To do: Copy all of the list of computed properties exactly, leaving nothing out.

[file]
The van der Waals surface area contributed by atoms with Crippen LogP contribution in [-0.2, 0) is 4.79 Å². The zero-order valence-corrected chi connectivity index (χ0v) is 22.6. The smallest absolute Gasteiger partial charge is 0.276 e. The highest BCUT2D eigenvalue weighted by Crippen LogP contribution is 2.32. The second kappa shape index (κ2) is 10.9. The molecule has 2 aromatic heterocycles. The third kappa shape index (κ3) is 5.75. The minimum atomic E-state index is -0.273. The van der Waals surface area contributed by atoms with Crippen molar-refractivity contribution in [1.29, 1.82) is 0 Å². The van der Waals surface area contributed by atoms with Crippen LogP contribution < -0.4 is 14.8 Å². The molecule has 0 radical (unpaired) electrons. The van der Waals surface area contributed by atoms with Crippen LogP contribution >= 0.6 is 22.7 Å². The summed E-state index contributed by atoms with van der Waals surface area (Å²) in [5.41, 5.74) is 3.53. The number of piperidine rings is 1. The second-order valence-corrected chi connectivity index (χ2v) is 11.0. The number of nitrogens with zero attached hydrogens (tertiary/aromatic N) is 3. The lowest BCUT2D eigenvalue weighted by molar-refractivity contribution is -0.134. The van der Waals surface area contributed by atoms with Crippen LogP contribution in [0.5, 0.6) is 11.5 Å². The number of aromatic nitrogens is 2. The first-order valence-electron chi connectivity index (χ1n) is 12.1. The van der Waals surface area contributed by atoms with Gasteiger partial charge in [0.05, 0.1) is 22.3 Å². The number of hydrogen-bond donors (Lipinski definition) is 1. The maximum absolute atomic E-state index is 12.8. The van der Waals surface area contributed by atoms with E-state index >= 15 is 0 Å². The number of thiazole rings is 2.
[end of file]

The van der Waals surface area contributed by atoms with Crippen LogP contribution in [-0.2, 0) is 4.79 Å². The zero-order valence-corrected chi connectivity index (χ0v) is 22.6. The smallest absolute Gasteiger partial charge is 0.276 e. The highest BCUT2D eigenvalue weighted by Crippen LogP contribution is 2.32. The second kappa shape index (κ2) is 10.9. The molecule has 2 aromatic heterocycles. The third kappa shape index (κ3) is 5.75. The minimum atomic E-state index is -0.273. The van der Waals surface area contributed by atoms with Crippen molar-refractivity contribution in [1.29, 1.82) is 0 Å². The van der Waals surface area contributed by atoms with Crippen LogP contribution < -0.4 is 14.8 Å². The molecule has 0 radical (unpaired) electrons. The van der Waals surface area contributed by atoms with Crippen LogP contribution >= 0.6 is 22.7 Å². The summed E-state index contributed by atoms with van der Waals surface area (Å²) in [5.41, 5.74) is 3.53. The number of piperidine rings is 1. The second-order valence-corrected chi connectivity index (χ2v) is 11.0. The number of nitrogens with zero attached hydrogens (tertiary/aromatic N) is 3. The lowest BCUT2D eigenvalue weighted by molar-refractivity contribution is -0.134. The van der Waals surface area contributed by atoms with Crippen LogP contribution in [0.5, 0.6) is 11.5 Å². The number of aromatic nitrogens is 2. The first-order valence-electron chi connectivity index (χ1n) is 12.1. The van der Waals surface area contributed by atoms with Gasteiger partial charge in [0.05, 0.1) is 22.3 Å². The number of hydrogen-bond donors (Lipinski definition) is 1. The maximum absolute atomic E-state index is 12.8. The van der Waals surface area contributed by atoms with E-state index >= 15 is 0 Å². The number of thiazole rings is 2.